PV and SDA both blamed each other over who had caused the three-cornered fight in Pasir Ris–Punggol GRC (the first such fight in a GRC since 1992). [159]
PAP candidate and Education Minister Ong Ye Kung posted a video on Facebook that showed him having a conversation with a young boy. However, after the authorities informed the PAP that the video was not in line with electoral rules, the video was later taken down. [160][161]
WP pushed back against PAP candidate Vivian Balakrishnan's claim that WP was just a "lite version" of the PAP made during the English political debate the previous day. WP secretary-general Pritam Singh said that Vivian's comments were an "electoral ploy", adding that "If that was the case, I hope the PAP takes up all our manifesto points and introduces them into their agenda." Pritam also questioned the PAP's "magnanimity" in highlighting the Non-Constituency Member of Parliament scheme. [162][163]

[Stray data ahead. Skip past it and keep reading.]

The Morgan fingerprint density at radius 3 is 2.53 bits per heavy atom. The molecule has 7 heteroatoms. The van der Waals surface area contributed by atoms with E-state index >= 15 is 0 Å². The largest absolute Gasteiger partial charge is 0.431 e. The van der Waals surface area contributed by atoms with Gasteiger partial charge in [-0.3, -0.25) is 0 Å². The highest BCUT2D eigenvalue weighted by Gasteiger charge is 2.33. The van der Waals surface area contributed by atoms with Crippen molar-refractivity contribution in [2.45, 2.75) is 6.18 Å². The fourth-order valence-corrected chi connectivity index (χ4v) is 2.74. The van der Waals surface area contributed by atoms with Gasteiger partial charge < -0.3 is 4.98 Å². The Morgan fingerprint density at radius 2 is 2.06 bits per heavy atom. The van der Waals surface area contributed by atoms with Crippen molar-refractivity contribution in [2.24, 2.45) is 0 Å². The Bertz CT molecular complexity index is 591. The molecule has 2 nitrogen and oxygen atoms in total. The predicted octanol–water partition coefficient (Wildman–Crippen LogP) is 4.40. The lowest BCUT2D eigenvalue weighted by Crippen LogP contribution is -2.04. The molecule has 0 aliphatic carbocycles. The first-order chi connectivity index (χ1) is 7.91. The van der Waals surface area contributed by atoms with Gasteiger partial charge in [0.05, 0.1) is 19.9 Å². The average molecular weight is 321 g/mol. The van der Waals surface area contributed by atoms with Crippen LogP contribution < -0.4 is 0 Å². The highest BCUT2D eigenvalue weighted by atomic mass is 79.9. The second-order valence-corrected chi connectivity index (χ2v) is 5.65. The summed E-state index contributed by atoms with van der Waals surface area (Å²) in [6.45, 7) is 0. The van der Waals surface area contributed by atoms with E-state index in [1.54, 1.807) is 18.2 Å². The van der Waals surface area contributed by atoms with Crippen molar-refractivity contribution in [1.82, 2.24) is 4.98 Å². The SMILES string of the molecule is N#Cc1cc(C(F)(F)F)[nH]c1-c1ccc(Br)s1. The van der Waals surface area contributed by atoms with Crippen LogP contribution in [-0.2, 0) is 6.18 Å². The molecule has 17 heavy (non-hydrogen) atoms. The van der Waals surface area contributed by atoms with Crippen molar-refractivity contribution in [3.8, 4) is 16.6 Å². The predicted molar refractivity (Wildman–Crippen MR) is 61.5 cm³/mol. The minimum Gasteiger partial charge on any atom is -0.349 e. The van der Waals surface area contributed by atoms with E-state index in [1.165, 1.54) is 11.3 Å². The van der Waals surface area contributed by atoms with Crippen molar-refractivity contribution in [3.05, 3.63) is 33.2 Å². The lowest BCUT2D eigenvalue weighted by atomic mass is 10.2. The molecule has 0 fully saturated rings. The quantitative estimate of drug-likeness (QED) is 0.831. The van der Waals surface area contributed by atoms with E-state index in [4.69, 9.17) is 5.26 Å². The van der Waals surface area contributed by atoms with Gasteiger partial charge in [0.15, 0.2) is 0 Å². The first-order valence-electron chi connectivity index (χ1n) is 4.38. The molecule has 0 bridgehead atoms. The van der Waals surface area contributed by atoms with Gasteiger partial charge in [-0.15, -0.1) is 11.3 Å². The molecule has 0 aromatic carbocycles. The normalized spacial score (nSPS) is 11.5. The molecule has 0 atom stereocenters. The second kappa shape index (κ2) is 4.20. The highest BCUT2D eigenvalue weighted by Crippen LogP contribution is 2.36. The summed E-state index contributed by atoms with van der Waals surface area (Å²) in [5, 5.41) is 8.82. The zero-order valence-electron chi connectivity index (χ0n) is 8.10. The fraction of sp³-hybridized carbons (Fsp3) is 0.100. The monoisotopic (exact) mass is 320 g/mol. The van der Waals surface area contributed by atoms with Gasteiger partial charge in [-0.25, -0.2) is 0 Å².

[164]
PAP candidate and Deputy Prime Minister Heng Swee Keat denied saying that Singapore should plan to increase its population to 10 million people, in response to SDP secretary-general Chee Soon Juan's speech in the English-language political debate the previous day. He reiterated the Singapore government's stance that it had "never proposed or targeted for Singapore to increase the population to 10 million". PAP candidate Vivian Balakrishnan also called for the SDP to clarify its claim. Nevertheless, the SDP later claimed victory for pressuring the PAP into declaring that it did not have a population target of 10 million, to which a PAP spokesman denounced as a "falsehood" which "renders the campaign pointless, and calls into question the integrity of the whole party". [165][166]